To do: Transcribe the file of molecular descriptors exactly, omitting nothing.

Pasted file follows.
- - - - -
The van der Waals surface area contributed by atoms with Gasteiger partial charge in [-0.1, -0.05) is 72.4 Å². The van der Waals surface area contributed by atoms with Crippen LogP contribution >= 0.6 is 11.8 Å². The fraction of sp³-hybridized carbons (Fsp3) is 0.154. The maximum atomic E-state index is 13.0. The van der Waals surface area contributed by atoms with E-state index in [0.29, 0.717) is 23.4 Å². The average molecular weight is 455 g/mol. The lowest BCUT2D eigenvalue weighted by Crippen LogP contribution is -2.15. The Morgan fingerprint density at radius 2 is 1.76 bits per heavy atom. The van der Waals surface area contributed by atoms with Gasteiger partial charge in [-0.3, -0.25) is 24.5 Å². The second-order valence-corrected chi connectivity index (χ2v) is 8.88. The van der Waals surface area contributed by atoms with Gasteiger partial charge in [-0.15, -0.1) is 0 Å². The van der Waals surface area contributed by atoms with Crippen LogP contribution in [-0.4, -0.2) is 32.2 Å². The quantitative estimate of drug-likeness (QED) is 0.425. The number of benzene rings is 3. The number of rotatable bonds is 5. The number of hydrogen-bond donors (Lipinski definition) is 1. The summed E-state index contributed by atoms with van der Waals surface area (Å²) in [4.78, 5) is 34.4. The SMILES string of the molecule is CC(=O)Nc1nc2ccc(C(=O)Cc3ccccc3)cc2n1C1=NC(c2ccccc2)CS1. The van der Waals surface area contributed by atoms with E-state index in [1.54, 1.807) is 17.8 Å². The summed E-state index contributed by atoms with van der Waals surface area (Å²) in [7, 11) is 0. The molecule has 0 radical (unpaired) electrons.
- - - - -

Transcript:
The van der Waals surface area contributed by atoms with Gasteiger partial charge in [-0.1, -0.05) is 72.4 Å². The van der Waals surface area contributed by atoms with Crippen LogP contribution >= 0.6 is 11.8 Å². The fraction of sp³-hybridized carbons (Fsp3) is 0.154. The maximum atomic E-state index is 13.0. The van der Waals surface area contributed by atoms with E-state index in [0.29, 0.717) is 23.4 Å². The average molecular weight is 455 g/mol. The lowest BCUT2D eigenvalue weighted by Crippen LogP contribution is -2.15. The Morgan fingerprint density at radius 2 is 1.76 bits per heavy atom. The van der Waals surface area contributed by atoms with Gasteiger partial charge in [-0.3, -0.25) is 24.5 Å². The second-order valence-corrected chi connectivity index (χ2v) is 8.88. The van der Waals surface area contributed by atoms with Gasteiger partial charge in [-0.15, -0.1) is 0 Å². The van der Waals surface area contributed by atoms with Crippen LogP contribution in [-0.4, -0.2) is 32.2 Å². The quantitative estimate of drug-likeness (QED) is 0.425. The number of benzene rings is 3. The number of rotatable bonds is 5. The number of hydrogen-bond donors (Lipinski definition) is 1. The summed E-state index contributed by atoms with van der Waals surface area (Å²) in [4.78, 5) is 34.4. The SMILES string of the molecule is CC(=O)Nc1nc2ccc(C(=O)Cc3ccccc3)cc2n1C1=NC(c2ccccc2)CS1. The van der Waals surface area contributed by atoms with E-state index in [1.54, 1.807) is 17.8 Å². The summed E-state index contributed by atoms with van der Waals surface area (Å²) in [7, 11) is 0. The molecule has 0 radical (unpaired) electrons.